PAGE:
DALLAS, N.C. — Computer science students are evaluating the recent tens of thousands of job layoffs by tech giants like Microsoft and Google. 

What You Need To Know

  • According to Layoffs.fyi, tech companies have laid off more than 200,000 employees since 2022
  • Microsoft, Google and Amazon are the latest to cut more than 50,000 employees in the last few weeks
  • Students in the IT field say they are cautious about the career but believe technology jobs are still in abundance and many of these cuts stem from over hiring during the pandemic
  • Gaston College IT instructor Jimmy Warren says many companies continue to hire for IT positions 

Gaston College computer science student Portia Moore says she fell in love with computers when she was in middle school. 

"I have a love for the game Tetris, and so I used to when I was in middle school, I used to be sitting in front of a computer playing Tetris for hours, and then one day I got an application to build my own Tetris," Moore said. 

Her hobby grew into a fascination with how computers work. This May, she will graduate with an Associate of Applied Science and is focusing on cyber security. 

“I eventually want to either start my own cyber security company or be in a managerial position in a cyber security company," said Moore. 

According to tech industry tracking firm, layoffs.fyi, since 2022, nearly 200,000 tech employees have been laid off. Recently, tech giants Amazon, Google and Microsoft have cut more than 50,000 jobs, which is keeping Moore on her toes. 

“It’s a little disconcerting but at the same time, it is not unexpected," said Moore.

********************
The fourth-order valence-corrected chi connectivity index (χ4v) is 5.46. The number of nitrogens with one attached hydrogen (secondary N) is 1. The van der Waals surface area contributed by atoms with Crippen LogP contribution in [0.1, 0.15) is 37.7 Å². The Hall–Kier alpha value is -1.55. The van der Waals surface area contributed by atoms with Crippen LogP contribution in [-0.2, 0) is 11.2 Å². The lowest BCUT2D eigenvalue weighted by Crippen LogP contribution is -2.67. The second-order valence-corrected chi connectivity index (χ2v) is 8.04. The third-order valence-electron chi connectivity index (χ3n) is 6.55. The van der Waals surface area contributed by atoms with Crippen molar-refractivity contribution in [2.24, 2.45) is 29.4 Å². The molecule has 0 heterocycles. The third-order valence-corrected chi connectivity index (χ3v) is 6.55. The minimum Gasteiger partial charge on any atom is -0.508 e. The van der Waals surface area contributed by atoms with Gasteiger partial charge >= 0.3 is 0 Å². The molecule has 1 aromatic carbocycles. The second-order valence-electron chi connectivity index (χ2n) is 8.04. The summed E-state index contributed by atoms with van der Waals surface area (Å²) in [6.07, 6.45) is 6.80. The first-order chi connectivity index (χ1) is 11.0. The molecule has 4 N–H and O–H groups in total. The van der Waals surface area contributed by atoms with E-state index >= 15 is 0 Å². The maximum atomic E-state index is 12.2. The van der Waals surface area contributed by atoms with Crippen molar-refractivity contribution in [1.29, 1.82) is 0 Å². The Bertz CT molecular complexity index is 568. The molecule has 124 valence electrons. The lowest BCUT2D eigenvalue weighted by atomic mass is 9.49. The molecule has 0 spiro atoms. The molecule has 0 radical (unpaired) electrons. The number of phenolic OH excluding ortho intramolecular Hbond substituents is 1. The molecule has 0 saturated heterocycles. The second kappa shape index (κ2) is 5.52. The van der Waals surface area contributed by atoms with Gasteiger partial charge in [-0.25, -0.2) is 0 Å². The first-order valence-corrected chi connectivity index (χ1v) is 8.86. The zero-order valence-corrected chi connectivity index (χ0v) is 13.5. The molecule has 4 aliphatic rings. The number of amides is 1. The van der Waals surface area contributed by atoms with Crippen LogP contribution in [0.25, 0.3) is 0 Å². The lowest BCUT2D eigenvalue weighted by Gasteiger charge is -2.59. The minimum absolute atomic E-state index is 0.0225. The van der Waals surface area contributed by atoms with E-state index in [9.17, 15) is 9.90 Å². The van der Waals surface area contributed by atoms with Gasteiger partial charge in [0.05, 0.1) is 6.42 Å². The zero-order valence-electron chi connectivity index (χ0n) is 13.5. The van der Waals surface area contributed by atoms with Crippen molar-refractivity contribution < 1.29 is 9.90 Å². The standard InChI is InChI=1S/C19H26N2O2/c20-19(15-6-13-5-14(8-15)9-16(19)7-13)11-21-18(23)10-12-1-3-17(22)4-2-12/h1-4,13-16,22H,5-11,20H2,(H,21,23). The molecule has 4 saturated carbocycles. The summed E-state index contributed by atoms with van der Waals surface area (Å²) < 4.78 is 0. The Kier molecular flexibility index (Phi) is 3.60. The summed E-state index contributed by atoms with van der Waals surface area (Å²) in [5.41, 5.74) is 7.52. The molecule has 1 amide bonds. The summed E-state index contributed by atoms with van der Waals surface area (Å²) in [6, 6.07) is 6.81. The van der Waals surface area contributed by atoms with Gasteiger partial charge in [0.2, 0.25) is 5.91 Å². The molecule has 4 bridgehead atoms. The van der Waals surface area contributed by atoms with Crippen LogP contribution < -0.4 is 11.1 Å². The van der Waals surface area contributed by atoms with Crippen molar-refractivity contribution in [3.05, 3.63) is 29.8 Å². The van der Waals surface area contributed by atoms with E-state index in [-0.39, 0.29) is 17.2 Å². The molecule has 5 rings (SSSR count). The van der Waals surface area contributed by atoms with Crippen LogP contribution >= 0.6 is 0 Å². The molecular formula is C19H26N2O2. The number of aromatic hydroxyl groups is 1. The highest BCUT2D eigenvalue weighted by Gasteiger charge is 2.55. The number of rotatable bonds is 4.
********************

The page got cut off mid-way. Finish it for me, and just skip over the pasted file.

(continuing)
Instructor Jimmy Warren has taught computer sciences for the past 25 years. He says tech giants hired thousands during the pandemic when companies sent their employees to work from home. 

“Employers want people back in the office I believe so the need for the cloud support is not there. I see these jobs transferring from cloud providers like Amazon and Google back to the local industry and local businesses that need the IT support back on premise instead of cloud-based," Warren said. 

Moore says she is not too worried on the lack of jobs in her field. She is currently working for a manufacturing company in Hickory. 

“Technology is consistently evolving and it's always changing, so even if you don’t need as many remote jobs now, not as many Zooms or Skypes or Go To Meeting, that doesn’t mean 2-3 years from now you won’t," said Moore. 

Professors say despite the massive layoffs, companies continue the need for IT jobs. 

“Absolutely there is still a need for IT, there is in every field, manufacturing, automation is becoming the norm," said Warren. 

According to Cyberseek.org, there are more than 24,700 cyber security job openings in North Carolina.